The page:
About forty years after the Uluburun ship went down, a text was composed that recorded some of the contents of a similar ship, sent by a merchant named Sinaranu from Ugarit in northern Syria to the island of Crete. It was actually an official proclamation written on a clay tablet in Akkadian, using the cuneiform writing system, which stated that when the ship belonging to Sinaranu returned from Crete, he would not have to pay taxes to the king. The relevant part of the Sinaranu Text, as it is known, reads as follows: “From the present day Ammistamru, son of Niqmepa, King of Ugarit, exempts Sinaranu, son of Siginu … His [grain], his beer, his (olive)-oil to the palace he shall not deliver. His ship is exempt when it arrives from Crete.”9

We know, from other sources, that Sinaranu was a wealthy Ugaritic merchant (the specific term for such a merchant in Akkadian was tamkār), who lived and seems to have flourished during the time when Ammistamru II was king of Ugarit. Sinaranu had apparently sent his ship from Ugarit to Crete, and back again, in about 1260 BC, according to our most recent understanding for the dates when Ammistamru II was king (ca. 1260–1235 BC). We do not know the actual content of the cargo brought back from Crete, apart from the seeming likelihood that grain, beer, and olive oil were included. At the very least, this is confirmation that there were direct mercantile connections between northern Syria and Crete during the mid-thirteenth century BC. We also have the name of someone directly involved in international economic and mercantile transactions more than thirty-two hundred years ago. It seems quite likely that the Uluburun ship and the one owned by Sinaranu were not all that different, either in construction or in the cargo being carried.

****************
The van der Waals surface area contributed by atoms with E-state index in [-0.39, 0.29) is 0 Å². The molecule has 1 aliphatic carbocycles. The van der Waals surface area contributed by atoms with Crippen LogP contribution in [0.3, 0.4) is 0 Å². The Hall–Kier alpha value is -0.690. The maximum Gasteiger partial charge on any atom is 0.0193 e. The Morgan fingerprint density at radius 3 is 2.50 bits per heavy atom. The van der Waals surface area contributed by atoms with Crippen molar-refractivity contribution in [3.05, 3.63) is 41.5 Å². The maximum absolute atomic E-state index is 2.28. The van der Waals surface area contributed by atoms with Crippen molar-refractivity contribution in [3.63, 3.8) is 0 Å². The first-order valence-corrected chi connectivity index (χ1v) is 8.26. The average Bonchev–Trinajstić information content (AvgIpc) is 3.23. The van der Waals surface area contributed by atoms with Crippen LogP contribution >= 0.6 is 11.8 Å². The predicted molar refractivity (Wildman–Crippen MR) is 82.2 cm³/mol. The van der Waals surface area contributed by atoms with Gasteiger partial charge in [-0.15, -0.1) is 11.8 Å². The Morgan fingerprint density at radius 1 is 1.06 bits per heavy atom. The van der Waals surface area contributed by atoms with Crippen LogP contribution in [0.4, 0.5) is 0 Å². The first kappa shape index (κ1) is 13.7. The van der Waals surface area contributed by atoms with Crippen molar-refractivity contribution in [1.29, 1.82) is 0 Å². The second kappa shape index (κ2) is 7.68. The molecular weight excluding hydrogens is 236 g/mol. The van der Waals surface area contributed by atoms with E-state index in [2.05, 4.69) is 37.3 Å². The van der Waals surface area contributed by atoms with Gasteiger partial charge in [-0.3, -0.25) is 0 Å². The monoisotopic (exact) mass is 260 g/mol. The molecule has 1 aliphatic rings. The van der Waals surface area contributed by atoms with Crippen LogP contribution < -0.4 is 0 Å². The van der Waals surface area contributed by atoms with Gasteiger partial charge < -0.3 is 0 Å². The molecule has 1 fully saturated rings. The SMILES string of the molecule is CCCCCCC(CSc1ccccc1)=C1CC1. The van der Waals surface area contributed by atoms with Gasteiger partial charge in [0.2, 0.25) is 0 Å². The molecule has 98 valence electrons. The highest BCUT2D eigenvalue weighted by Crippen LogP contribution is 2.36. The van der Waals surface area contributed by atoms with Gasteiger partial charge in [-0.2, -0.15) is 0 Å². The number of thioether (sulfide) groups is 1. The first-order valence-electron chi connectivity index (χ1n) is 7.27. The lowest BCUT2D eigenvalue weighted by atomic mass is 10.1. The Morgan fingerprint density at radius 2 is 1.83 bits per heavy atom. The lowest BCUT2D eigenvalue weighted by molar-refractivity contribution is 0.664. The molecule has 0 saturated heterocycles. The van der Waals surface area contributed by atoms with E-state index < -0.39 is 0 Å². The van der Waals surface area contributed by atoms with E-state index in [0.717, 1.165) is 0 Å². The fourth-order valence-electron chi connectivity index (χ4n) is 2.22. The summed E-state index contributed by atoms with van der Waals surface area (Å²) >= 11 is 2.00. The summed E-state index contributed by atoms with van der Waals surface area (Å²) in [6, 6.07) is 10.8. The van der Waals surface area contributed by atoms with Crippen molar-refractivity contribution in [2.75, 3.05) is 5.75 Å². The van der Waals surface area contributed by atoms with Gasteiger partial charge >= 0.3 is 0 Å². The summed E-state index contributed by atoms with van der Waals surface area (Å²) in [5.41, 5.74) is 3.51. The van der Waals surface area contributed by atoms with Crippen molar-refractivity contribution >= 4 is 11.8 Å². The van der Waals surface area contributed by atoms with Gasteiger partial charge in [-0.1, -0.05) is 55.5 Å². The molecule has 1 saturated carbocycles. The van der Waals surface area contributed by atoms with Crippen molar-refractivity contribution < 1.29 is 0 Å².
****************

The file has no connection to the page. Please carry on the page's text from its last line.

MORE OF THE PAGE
We also know that Sinaranu was not alone in sending and receiving ships and cargoes during this time period, nor was he the only merchant to be granted exemption from the palace on his taxes. Ammistamru II issued a similar proclamation for other entrepreneurs whose ships sailed to Egypt, Anatolia, and elsewhere: “From this day forth, Ammistamru, son of Niqmepa, King of Ugarit, … [text broken] … Bin-yasuba and Bin-? … and his sons forever, from trips to Egypt and trips to Hatti and in Z-land (?), to the palace and to the palace overseer they need not make any report.”10


At the time that Sinaranu and other merchants were active, Ugarit was under the control of, and a vassal kingdom to, the Hittites in Anatolia. It had been so ever since the time of Suppiluliuma I in the mid-fourteenth century BC, when a treaty was signed detailing Ugarit’s obligations as a Hittite vassal.11 Hittite control had extended as far south as the area of Qadesh, farther to the south in Syria, but went no farther. The Egyptians prevented Hittite efforts at further expansion. A major battle between the Hittites and the Egyptians was fought at the site of Qadesh in the year 1274 BC, some fifteen or twenty years before Sinaranu sent his ship to Crete. This battle resonates as one of the great battles of antiquity and as one of the first instances from the ancient world in which misinformation designed to confuse the enemy was deliberately employed.